Should you incorporate? How will you get paid? Think about these and other issues before writing your plan to set up a business on eBay.
Steve Kline and Jim Howard, who sell automotive accessories and other items at near wholesale prices on eBay, have come along way in the 18 months since they first launched their business. They’ve gone from start-up to currently grossing more than $45,000 a month in sales.
That level of success is exceptional among entrepreneurs on eBay. But there’s something else that makes Steve and Jim a rarity.
They wrote up a business plan before launching their eBay business.
“When you start going to banks for operating capitol, they want to know your goals, your strategies. A business plan helped us relay our message and make our case to them,” says Steve Kline, co-owner of the eBay store Closer to Wholesale, when asked what motivated them to put pen to paper.
But Kline and Howard are in the minority among eBay businesses. In the brick-and-mortar world, business plans are as necessary as bank loans to start a business. Not so for many who start their business on eBay. Mark Thompson, a counselor who advises eBay entrepreneurs for the non-profit business counseling group SCORE in San Diego, Calif would be impressed. “I wouldn’t say it’s common to skip or procrastinate through the business plan step,” he says. “It seems to be the rule.”
And that’s why Thompson is such a busy man. “The majority of people I see are coming back around to the basics of starting and managing a small business due to sub-standard results with an eBay store the first time,” says Thompson.
An eBay business plan is like a traditional a business plan
“Absolutely,” says Elizabeth Gaudio, senior executive council for the National Federation of Independent Business, the Washington, D.C. based small business advocacy group. Gaudio advises entrepreneurs interested in setting up an eBay business these following principles, which also apply in the offline world.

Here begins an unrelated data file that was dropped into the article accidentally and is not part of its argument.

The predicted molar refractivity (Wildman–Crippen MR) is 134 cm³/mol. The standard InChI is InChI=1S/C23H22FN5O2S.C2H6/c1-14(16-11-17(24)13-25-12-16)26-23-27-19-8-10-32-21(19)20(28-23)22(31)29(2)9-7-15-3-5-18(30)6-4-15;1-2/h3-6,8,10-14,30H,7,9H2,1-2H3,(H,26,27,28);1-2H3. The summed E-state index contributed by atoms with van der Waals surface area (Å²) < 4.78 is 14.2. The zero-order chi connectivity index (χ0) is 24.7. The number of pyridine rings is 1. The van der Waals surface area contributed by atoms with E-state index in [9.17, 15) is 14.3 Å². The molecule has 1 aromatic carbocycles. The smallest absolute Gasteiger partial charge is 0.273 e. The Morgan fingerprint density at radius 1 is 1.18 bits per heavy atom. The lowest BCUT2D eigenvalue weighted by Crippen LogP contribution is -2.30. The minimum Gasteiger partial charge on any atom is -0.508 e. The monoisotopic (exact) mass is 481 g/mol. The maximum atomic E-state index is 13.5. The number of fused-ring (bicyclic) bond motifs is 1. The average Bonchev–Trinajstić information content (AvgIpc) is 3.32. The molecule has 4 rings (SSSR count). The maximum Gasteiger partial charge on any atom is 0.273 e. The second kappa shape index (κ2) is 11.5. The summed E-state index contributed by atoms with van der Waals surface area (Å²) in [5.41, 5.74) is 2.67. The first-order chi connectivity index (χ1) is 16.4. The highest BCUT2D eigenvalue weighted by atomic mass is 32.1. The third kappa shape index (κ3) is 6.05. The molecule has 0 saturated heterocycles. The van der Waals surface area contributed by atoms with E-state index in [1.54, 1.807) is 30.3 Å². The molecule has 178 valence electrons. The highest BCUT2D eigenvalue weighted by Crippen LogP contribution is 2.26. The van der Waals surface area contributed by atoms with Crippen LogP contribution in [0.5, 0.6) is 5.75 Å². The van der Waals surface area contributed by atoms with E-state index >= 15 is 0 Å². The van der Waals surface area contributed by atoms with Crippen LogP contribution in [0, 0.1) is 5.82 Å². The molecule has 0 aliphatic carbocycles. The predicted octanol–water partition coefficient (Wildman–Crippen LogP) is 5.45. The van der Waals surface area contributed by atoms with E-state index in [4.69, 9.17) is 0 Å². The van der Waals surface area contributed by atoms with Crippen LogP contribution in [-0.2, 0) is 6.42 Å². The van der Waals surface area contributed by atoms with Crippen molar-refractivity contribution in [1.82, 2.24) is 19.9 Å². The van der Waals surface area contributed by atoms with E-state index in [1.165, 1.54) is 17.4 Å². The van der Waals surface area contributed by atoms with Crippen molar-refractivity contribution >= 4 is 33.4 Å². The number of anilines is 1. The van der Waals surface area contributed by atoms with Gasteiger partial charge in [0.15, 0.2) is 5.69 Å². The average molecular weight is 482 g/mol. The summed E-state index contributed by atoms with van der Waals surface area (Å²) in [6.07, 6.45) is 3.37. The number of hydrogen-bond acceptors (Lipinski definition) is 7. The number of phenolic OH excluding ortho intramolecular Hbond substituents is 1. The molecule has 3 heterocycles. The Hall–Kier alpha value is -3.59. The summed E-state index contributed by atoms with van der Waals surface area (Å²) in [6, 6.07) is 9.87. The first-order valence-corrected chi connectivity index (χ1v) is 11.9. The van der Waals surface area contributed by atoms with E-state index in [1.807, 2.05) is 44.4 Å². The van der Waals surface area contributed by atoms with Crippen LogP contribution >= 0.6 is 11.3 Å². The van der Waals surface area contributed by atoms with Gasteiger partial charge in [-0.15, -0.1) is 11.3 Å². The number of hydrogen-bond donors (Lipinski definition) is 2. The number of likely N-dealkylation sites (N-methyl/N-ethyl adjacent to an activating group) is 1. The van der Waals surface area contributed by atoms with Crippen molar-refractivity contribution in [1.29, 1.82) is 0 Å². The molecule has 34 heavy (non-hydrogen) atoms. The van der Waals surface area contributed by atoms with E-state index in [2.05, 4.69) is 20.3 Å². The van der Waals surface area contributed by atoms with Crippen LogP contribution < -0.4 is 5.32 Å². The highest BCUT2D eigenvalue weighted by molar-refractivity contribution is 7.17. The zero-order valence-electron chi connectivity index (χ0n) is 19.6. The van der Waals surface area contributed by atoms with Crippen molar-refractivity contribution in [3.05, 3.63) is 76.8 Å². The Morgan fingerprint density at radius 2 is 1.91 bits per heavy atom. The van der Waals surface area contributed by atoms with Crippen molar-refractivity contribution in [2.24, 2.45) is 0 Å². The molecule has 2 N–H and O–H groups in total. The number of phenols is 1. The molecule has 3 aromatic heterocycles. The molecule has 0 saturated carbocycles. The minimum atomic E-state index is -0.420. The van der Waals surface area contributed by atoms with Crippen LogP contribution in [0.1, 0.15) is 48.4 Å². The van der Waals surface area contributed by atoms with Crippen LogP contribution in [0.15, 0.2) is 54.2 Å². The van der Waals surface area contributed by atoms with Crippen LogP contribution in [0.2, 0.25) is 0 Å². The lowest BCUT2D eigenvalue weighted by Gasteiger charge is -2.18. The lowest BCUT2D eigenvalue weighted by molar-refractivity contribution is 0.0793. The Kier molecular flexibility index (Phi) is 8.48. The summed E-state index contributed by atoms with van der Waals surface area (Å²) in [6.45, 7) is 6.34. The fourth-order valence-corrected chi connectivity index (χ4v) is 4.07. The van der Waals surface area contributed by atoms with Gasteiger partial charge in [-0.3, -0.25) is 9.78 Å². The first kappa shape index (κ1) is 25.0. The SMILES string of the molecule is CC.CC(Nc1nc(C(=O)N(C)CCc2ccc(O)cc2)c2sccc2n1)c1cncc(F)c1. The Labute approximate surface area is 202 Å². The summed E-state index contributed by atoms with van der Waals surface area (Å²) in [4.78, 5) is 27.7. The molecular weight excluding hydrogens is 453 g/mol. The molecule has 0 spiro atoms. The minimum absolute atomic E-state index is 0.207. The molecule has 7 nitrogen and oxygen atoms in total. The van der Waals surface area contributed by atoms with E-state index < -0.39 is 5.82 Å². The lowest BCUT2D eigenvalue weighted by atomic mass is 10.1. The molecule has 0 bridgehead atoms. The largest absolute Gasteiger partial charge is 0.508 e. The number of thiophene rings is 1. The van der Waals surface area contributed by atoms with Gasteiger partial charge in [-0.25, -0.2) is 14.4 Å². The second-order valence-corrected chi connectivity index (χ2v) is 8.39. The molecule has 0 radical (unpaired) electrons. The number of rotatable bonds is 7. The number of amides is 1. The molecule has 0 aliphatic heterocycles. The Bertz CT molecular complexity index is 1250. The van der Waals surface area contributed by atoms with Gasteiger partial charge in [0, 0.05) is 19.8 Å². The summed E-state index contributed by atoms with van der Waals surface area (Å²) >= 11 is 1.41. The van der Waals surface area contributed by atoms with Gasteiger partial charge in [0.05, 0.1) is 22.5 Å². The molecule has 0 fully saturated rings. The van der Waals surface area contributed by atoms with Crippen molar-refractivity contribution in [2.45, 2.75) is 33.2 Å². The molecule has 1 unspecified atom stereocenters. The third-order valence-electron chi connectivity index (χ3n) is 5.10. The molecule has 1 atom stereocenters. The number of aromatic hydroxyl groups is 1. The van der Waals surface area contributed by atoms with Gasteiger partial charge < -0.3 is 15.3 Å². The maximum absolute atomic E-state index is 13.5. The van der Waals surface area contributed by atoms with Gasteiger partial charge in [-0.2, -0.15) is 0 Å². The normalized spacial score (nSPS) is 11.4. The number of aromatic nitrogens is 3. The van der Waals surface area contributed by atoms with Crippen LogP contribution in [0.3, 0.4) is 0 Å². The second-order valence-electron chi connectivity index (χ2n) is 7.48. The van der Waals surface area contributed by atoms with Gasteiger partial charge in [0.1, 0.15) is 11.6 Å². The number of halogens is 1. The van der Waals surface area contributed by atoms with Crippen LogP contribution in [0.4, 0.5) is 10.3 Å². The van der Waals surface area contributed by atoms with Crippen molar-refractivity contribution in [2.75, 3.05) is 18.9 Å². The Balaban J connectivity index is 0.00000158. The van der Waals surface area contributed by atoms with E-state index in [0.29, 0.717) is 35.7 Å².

Should you incorporate? There are many factors to consider, especially from a tax standpoint. Gaudio puts it bluntly. “A good accountant is your best friend and money well spent. Incorporation can be especially helpful if your eBay venture is an expansion of a business you already operate in the bricks and mortar world,” She says. Incorporation also gives you added gravitas if you’re approaching lenders for start-up costs like inventory.
Intellectual property issues. This is especially important in the online world. You don’t want to find out six months into your launch that there’s another company with the same name as yours -- only they have the trademark. In such a situation, you’re likely to get nasty letters from their attorney telling you to change all your logos, brands, domain names and sellerID or else!
Practical Considerations. Don’t forget to think through things like payment methods, security and marketing. Are you better off using PayPal or accepting credit cards yourself? eBay secures the online part of each transaction, but what about protecting buyer information once it’s in your possession? How will you safeguard and organize your files? eBay is a vast market with more than 200 million users worldwide. How will you market yourself to stand out in the crowd?
What’s unique about an eBay business plan
Jim “Griff” Griffith, dean of eBay University, the online auction’s officially sanctioned training program, and author of The Official eBay Bible offers these words of caution. “Success can be your worst enemy if you’re not prepared for it,” he says. “Every business plan for eBay must target time spent by you and others.”
You should consider things like how much time it will take to prepare pictures of products, write-up your listings, manage orders, pack and mail goods to buyers. Figure out what you can do to streamline the process.
You can rack up a lot of sales on eBay very quickly. But a business owner needs to pace him or herself and get help if needed. Consider Zachary Winn, the owner of the My Shoe Addiction store on eBay grossing $16,000 a month in sales. He’s working 12 to 14 hours a day, seven days a week. Winn says he can’t afford to take a break right now, because he is the business.
Last updated: Oct 1, 2006
RENEE ORICCHIO is a technology writer and former supervising news producer for CNN Financial News. She has been covering the computer industry since 1987. @oricchio